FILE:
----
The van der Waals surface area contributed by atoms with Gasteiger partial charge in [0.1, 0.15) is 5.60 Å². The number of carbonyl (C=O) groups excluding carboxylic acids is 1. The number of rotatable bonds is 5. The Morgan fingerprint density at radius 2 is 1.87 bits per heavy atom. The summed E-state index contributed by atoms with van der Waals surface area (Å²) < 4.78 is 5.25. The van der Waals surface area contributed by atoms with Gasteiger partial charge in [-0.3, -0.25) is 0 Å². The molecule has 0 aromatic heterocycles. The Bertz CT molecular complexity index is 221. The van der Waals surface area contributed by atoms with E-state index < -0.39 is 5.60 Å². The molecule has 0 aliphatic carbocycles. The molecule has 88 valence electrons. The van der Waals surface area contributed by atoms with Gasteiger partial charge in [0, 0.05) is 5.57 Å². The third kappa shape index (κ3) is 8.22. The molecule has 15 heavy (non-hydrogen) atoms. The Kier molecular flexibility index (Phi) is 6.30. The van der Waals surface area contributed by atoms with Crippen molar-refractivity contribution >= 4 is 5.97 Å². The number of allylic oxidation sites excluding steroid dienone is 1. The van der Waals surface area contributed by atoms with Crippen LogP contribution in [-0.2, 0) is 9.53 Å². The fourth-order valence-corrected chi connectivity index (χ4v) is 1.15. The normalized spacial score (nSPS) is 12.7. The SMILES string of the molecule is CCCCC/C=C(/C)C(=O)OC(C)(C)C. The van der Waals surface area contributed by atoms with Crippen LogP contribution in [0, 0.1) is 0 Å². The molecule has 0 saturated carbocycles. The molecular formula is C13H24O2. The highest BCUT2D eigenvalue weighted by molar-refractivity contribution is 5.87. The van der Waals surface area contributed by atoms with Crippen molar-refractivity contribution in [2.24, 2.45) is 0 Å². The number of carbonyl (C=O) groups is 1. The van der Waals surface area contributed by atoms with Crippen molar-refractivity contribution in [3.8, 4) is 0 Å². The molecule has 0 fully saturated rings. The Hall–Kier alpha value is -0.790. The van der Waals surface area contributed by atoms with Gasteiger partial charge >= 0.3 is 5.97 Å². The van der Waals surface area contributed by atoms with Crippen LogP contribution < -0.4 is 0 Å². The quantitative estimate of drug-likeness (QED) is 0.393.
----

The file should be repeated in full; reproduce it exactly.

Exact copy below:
The van der Waals surface area contributed by atoms with Gasteiger partial charge in [0.1, 0.15) is 5.60 Å². The number of carbonyl (C=O) groups excluding carboxylic acids is 1. The number of rotatable bonds is 5. The Morgan fingerprint density at radius 2 is 1.87 bits per heavy atom. The summed E-state index contributed by atoms with van der Waals surface area (Å²) < 4.78 is 5.25. The van der Waals surface area contributed by atoms with Gasteiger partial charge in [-0.3, -0.25) is 0 Å². The molecule has 0 aromatic heterocycles. The Bertz CT molecular complexity index is 221. The van der Waals surface area contributed by atoms with E-state index < -0.39 is 5.60 Å². The molecule has 0 aliphatic carbocycles. The molecule has 88 valence electrons. The van der Waals surface area contributed by atoms with Gasteiger partial charge in [0, 0.05) is 5.57 Å². The third kappa shape index (κ3) is 8.22. The molecule has 15 heavy (non-hydrogen) atoms. The Kier molecular flexibility index (Phi) is 6.30. The van der Waals surface area contributed by atoms with Crippen molar-refractivity contribution >= 4 is 5.97 Å². The number of allylic oxidation sites excluding steroid dienone is 1. The van der Waals surface area contributed by atoms with Crippen LogP contribution in [-0.2, 0) is 9.53 Å². The fourth-order valence-corrected chi connectivity index (χ4v) is 1.15. The normalized spacial score (nSPS) is 12.7. The SMILES string of the molecule is CCCCC/C=C(/C)C(=O)OC(C)(C)C. The van der Waals surface area contributed by atoms with Crippen LogP contribution in [0, 0.1) is 0 Å². The molecule has 0 saturated carbocycles. The molecular formula is C13H24O2. The highest BCUT2D eigenvalue weighted by molar-refractivity contribution is 5.87. The van der Waals surface area contributed by atoms with Crippen molar-refractivity contribution in [2.24, 2.45) is 0 Å². The number of carbonyl (C=O) groups is 1. The van der Waals surface area contributed by atoms with Crippen molar-refractivity contribution in [3.8, 4) is 0 Å². The molecule has 0 fully saturated rings. The Hall–Kier alpha value is -0.790. The van der Waals surface area contributed by atoms with Gasteiger partial charge >= 0.3 is 5.97 Å². The van der Waals surface area contributed by atoms with Crippen LogP contribution < -0.4 is 0 Å². The quantitative estimate of drug-likeness (QED) is 0.393.